US sees 'no changes' to North Korean military posture

North Korean army officers punch the air as they chant slogans during a rally in Pyongyang, North Korea, 29 March 2013
Image caption The US says it is not seeing large-scale troop movements in North Korea

The US says it is seeing no signs of increased military activity in North Korea, even as it positioned a warship close to the Korean peninsula.

The US had not "seen action to back up the rhetoric", an official said.

But in the latest show of military hardware, officials said a destroyer capable of intercepting missiles was being moved to the Korean coast.

North Korea said on Saturday that it was entering a "state of war" with South Korea.

"Despite the harsh rhetoric we're hearing from Pyongyang, we are not seeing changes to the North Korean military posture, such as large-scale mobilisations and positioning of forces," White House spokesman Jay Carney said.

But he said the US was "monitoring the Korean situation very diligently".

Tensions are high in the Korean peninsula following North Korea's third nuclear test in February, and multiple threats in recent days from Pyongyang against US and South Korean targets.

North Korea has been angered both by UN sanctions imposed after its nuclear test and joint US-South Korea annual military drills.

'Important steps'

The US has responded to the threats with high-profile flights of advanced military aircraft over South Korea.

On Sunday, it sent F-22 stealth fighters to South Korea, as North Korean leaders pledged to build up the country's nuclear arsenal at a rare meeting.

In March, the US also deployed B-2 and B-52 planes, which have nuclear capabilities, over South Korea.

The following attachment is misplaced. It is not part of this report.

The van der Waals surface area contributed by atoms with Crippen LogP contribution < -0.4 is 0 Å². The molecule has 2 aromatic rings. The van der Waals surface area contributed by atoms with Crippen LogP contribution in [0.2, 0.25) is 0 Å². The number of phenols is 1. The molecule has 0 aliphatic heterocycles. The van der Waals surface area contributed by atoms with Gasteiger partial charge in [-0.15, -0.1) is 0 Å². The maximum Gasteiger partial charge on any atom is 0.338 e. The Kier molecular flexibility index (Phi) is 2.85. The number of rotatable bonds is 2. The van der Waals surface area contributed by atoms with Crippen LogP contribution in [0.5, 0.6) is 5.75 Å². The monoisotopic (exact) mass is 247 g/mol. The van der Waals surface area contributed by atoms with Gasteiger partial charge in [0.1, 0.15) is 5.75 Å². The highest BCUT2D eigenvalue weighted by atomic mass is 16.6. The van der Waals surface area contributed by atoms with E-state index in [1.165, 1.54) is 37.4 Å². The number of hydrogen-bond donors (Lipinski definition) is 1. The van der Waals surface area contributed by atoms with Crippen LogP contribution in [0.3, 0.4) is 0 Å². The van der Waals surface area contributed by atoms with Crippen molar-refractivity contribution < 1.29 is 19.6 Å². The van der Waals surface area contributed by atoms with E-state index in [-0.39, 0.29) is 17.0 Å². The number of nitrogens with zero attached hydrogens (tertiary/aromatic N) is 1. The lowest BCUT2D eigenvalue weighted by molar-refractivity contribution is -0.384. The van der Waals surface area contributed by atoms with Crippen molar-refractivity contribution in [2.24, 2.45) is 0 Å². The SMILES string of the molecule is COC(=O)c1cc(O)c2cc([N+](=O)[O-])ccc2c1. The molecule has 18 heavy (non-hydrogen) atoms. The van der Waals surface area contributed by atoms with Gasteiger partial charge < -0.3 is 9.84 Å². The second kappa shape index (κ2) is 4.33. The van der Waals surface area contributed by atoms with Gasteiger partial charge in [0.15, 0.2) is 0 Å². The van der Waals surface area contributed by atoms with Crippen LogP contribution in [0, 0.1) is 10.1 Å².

"The actions we have taken... have been important steps to reassure our allies, demonstrate our resolve to the North and reduce pressure on Seoul to take unilateral action," Mr Carney said.

"We believe this has reduced the chance of miscalculation and provocation."

Defence officials told reporters that an Aegis-class warship capable of defending against missile strikes had been moved to the southwest coast off South Korea.

This would offer "greater missile defence options should [they] become necessary", an official told Reuters news agency, speaking on condition of anonymity.

Image caption The US has responded to North Korea's threats by demonstrating its military capability

North Korea has in recent weeks threatened missile strikes on US bases in Asia, including in Japan and South Korea, as well as South Korean border islands.

On Monday, South Korean President Park Geun-hye said that she took the threats from Pyongyang "very seriously".

"If there is any provocation against South Korea and its people, there should be a strong response in initial combat without any political considerations," Ms Park said.

Sustained rhetoric

South Korean Foreign Minister Yun Byung-se will meet US Secretary of State John Kerry on later on Tuesday to discuss North Korea.

Mr Kerry is also due to visit South Korea as part of his trip to Asia next week.

While North Korea has issued many threats against the US and South Korea in the past, recent days have seen unusually fiery and sustained rhetoric.

North Korea has also held two top-level meetings in recent days.

On Sunday, North Korea's Central Committee described nuclear weapons as "the nation's life" and vowed to further develop its nuclear programme.

On Monday, North Korea's Supreme People's Assembly, which normally focuses on making economic decisions, endorsed plans to give nuclear weapons "greater prominence" in the country's defences.

But the jointly-run Kaesong industrial park, an important money-maker for North Korea which is seen as a key barometer of inter-Korean tensions, remains in operation.